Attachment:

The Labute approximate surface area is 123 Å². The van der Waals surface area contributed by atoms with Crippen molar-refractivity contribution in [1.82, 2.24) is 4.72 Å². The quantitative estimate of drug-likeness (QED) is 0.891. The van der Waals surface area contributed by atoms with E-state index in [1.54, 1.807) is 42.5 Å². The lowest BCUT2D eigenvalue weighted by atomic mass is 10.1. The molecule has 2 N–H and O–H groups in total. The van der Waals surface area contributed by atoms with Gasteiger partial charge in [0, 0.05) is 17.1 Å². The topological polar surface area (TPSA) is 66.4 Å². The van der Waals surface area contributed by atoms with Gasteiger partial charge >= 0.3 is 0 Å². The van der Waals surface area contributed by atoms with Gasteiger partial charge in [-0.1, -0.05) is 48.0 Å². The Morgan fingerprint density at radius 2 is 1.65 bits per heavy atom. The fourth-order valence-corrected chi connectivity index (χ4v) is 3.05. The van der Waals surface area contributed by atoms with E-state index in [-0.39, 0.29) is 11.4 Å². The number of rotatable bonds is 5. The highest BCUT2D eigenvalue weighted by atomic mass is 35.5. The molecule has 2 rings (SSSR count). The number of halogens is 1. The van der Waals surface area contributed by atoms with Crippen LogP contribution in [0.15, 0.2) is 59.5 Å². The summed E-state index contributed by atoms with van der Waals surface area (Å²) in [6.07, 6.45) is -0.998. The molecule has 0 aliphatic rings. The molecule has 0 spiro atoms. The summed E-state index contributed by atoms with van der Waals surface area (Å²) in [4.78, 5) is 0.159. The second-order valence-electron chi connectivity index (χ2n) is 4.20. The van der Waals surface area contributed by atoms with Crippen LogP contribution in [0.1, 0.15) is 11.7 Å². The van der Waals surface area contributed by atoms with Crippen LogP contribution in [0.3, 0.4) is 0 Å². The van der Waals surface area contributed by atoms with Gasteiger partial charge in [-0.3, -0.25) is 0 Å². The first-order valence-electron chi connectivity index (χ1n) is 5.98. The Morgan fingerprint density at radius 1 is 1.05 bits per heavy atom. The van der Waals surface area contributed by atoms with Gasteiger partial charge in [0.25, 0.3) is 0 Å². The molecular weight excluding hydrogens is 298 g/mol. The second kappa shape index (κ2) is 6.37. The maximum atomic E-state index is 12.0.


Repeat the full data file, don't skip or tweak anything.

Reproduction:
The Labute approximate surface area is 123 Å². The van der Waals surface area contributed by atoms with Crippen molar-refractivity contribution in [1.82, 2.24) is 4.72 Å². The quantitative estimate of drug-likeness (QED) is 0.891. The van der Waals surface area contributed by atoms with E-state index in [1.54, 1.807) is 42.5 Å². The lowest BCUT2D eigenvalue weighted by atomic mass is 10.1. The molecule has 2 N–H and O–H groups in total. The van der Waals surface area contributed by atoms with Gasteiger partial charge in [0, 0.05) is 17.1 Å². The topological polar surface area (TPSA) is 66.4 Å². The van der Waals surface area contributed by atoms with Gasteiger partial charge >= 0.3 is 0 Å². The van der Waals surface area contributed by atoms with Gasteiger partial charge in [-0.1, -0.05) is 48.0 Å². The Morgan fingerprint density at radius 2 is 1.65 bits per heavy atom. The fourth-order valence-corrected chi connectivity index (χ4v) is 3.05. The van der Waals surface area contributed by atoms with E-state index in [-0.39, 0.29) is 11.4 Å². The number of rotatable bonds is 5. The highest BCUT2D eigenvalue weighted by atomic mass is 35.5. The molecule has 2 rings (SSSR count). The number of halogens is 1. The van der Waals surface area contributed by atoms with Crippen LogP contribution in [0.15, 0.2) is 59.5 Å². The summed E-state index contributed by atoms with van der Waals surface area (Å²) in [6.07, 6.45) is -0.998. The molecule has 0 aliphatic rings. The molecule has 0 spiro atoms. The summed E-state index contributed by atoms with van der Waals surface area (Å²) in [4.78, 5) is 0.159. The second-order valence-electron chi connectivity index (χ2n) is 4.20. The van der Waals surface area contributed by atoms with Crippen LogP contribution in [0.1, 0.15) is 11.7 Å². The van der Waals surface area contributed by atoms with Crippen LogP contribution in [0.3, 0.4) is 0 Å². The van der Waals surface area contributed by atoms with Gasteiger partial charge in [-0.3, -0.25) is 0 Å². The first-order valence-electron chi connectivity index (χ1n) is 5.98. The Morgan fingerprint density at radius 1 is 1.05 bits per heavy atom. The van der Waals surface area contributed by atoms with Gasteiger partial charge in [0.25, 0.3) is 0 Å². The molecular weight excluding hydrogens is 298 g/mol. The second kappa shape index (κ2) is 6.37. The maximum atomic E-state index is 12.0.